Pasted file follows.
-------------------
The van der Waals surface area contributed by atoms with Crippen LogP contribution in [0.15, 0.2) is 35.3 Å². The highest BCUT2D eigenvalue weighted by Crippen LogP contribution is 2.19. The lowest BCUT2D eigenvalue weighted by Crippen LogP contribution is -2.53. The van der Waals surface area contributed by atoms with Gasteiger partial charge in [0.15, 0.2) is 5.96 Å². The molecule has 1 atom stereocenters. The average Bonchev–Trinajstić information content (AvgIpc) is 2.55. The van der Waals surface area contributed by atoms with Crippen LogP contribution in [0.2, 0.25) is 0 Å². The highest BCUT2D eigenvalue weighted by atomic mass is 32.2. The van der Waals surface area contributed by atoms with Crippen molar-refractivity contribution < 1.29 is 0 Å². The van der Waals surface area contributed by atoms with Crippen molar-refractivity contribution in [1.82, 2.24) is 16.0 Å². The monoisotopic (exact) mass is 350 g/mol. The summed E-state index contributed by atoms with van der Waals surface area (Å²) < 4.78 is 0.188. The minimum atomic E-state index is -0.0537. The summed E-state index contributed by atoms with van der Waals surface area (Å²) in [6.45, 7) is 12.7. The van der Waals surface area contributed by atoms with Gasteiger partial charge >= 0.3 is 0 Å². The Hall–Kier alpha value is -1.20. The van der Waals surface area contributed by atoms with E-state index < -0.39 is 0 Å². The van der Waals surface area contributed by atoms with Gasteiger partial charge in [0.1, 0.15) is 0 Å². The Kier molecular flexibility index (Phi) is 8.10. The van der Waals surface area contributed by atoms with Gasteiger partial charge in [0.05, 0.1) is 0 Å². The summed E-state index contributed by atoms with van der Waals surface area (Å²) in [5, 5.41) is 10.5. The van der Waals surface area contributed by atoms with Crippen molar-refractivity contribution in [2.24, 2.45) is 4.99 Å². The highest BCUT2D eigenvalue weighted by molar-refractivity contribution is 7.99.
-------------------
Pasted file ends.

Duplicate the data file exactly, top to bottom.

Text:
The van der Waals surface area contributed by atoms with Crippen LogP contribution in [0.15, 0.2) is 35.3 Å². The highest BCUT2D eigenvalue weighted by Crippen LogP contribution is 2.19. The lowest BCUT2D eigenvalue weighted by Crippen LogP contribution is -2.53. The van der Waals surface area contributed by atoms with Gasteiger partial charge in [0.15, 0.2) is 5.96 Å². The molecule has 1 atom stereocenters. The average Bonchev–Trinajstić information content (AvgIpc) is 2.55. The van der Waals surface area contributed by atoms with Crippen LogP contribution in [0.2, 0.25) is 0 Å². The highest BCUT2D eigenvalue weighted by atomic mass is 32.2. The van der Waals surface area contributed by atoms with Crippen molar-refractivity contribution < 1.29 is 0 Å². The van der Waals surface area contributed by atoms with Crippen molar-refractivity contribution in [1.82, 2.24) is 16.0 Å². The monoisotopic (exact) mass is 350 g/mol. The summed E-state index contributed by atoms with van der Waals surface area (Å²) < 4.78 is 0.188. The minimum atomic E-state index is -0.0537. The summed E-state index contributed by atoms with van der Waals surface area (Å²) in [6.45, 7) is 12.7. The van der Waals surface area contributed by atoms with Gasteiger partial charge >= 0.3 is 0 Å². The Hall–Kier alpha value is -1.20. The van der Waals surface area contributed by atoms with E-state index < -0.39 is 0 Å². The van der Waals surface area contributed by atoms with Gasteiger partial charge in [0.1, 0.15) is 0 Å². The Kier molecular flexibility index (Phi) is 8.10. The van der Waals surface area contributed by atoms with Gasteiger partial charge in [0.05, 0.1) is 0 Å². The summed E-state index contributed by atoms with van der Waals surface area (Å²) in [5, 5.41) is 10.5. The van der Waals surface area contributed by atoms with Crippen molar-refractivity contribution in [2.24, 2.45) is 4.99 Å². The highest BCUT2D eigenvalue weighted by molar-refractivity contribution is 7.99.